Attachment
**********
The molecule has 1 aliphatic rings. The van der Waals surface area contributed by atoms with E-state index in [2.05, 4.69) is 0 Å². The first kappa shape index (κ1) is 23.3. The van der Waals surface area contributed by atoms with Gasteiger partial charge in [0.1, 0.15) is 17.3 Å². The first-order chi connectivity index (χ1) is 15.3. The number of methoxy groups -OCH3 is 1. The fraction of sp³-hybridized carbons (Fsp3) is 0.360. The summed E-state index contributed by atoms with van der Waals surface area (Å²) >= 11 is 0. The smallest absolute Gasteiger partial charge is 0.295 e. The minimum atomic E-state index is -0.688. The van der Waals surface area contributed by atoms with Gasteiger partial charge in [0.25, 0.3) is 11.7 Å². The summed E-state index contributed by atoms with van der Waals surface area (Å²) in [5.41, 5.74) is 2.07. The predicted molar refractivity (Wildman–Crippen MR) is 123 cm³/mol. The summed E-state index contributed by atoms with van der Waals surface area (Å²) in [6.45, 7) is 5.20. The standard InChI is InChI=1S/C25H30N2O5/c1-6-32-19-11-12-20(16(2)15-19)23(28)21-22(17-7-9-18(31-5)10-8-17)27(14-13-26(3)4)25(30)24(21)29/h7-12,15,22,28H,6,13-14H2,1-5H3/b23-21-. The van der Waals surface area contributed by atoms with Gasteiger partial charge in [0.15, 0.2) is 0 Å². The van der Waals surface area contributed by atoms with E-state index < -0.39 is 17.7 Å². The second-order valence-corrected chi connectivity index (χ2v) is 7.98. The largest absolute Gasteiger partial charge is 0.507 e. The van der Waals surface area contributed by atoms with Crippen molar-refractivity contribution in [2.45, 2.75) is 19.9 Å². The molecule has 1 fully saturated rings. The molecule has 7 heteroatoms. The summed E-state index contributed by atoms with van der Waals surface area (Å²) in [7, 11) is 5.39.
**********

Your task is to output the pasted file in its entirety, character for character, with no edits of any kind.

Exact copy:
The molecule has 1 aliphatic rings. The van der Waals surface area contributed by atoms with E-state index in [2.05, 4.69) is 0 Å². The first kappa shape index (κ1) is 23.3. The van der Waals surface area contributed by atoms with Gasteiger partial charge in [0.1, 0.15) is 17.3 Å². The first-order chi connectivity index (χ1) is 15.3. The number of methoxy groups -OCH3 is 1. The fraction of sp³-hybridized carbons (Fsp3) is 0.360. The summed E-state index contributed by atoms with van der Waals surface area (Å²) >= 11 is 0. The smallest absolute Gasteiger partial charge is 0.295 e. The minimum atomic E-state index is -0.688. The van der Waals surface area contributed by atoms with Gasteiger partial charge in [0.25, 0.3) is 11.7 Å². The summed E-state index contributed by atoms with van der Waals surface area (Å²) in [5.41, 5.74) is 2.07. The predicted molar refractivity (Wildman–Crippen MR) is 123 cm³/mol. The summed E-state index contributed by atoms with van der Waals surface area (Å²) in [6.45, 7) is 5.20. The standard InChI is InChI=1S/C25H30N2O5/c1-6-32-19-11-12-20(16(2)15-19)23(28)21-22(17-7-9-18(31-5)10-8-17)27(14-13-26(3)4)25(30)24(21)29/h7-12,15,22,28H,6,13-14H2,1-5H3/b23-21-. The van der Waals surface area contributed by atoms with Gasteiger partial charge in [0.15, 0.2) is 0 Å². The van der Waals surface area contributed by atoms with E-state index < -0.39 is 17.7 Å². The second-order valence-corrected chi connectivity index (χ2v) is 7.98. The largest absolute Gasteiger partial charge is 0.507 e. The van der Waals surface area contributed by atoms with Crippen molar-refractivity contribution in [2.45, 2.75) is 19.9 Å². The molecule has 1 fully saturated rings. The molecule has 7 heteroatoms. The summed E-state index contributed by atoms with van der Waals surface area (Å²) in [7, 11) is 5.39.